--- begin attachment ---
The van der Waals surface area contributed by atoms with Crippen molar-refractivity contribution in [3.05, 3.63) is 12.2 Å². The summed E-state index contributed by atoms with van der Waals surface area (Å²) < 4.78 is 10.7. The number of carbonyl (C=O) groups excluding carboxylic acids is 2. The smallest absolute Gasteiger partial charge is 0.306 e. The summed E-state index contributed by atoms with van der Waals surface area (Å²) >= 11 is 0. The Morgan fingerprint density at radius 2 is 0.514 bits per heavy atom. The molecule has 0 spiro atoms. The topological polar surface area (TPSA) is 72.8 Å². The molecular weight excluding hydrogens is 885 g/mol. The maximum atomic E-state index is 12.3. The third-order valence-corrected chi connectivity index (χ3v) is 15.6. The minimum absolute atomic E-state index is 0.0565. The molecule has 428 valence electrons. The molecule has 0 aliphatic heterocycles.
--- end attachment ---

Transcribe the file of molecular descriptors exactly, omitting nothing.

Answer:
The van der Waals surface area contributed by atoms with Crippen molar-refractivity contribution in [3.05, 3.63) is 12.2 Å². The summed E-state index contributed by atoms with van der Waals surface area (Å²) < 4.78 is 10.7. The number of carbonyl (C=O) groups excluding carboxylic acids is 2. The smallest absolute Gasteiger partial charge is 0.306 e. The summed E-state index contributed by atoms with van der Waals surface area (Å²) >= 11 is 0. The Morgan fingerprint density at radius 2 is 0.514 bits per heavy atom. The molecule has 0 spiro atoms. The topological polar surface area (TPSA) is 72.8 Å². The molecular weight excluding hydrogens is 885 g/mol. The maximum atomic E-state index is 12.3. The third-order valence-corrected chi connectivity index (χ3v) is 15.6. The minimum absolute atomic E-state index is 0.0565. The molecule has 428 valence electrons. The molecule has 0 aliphatic heterocycles.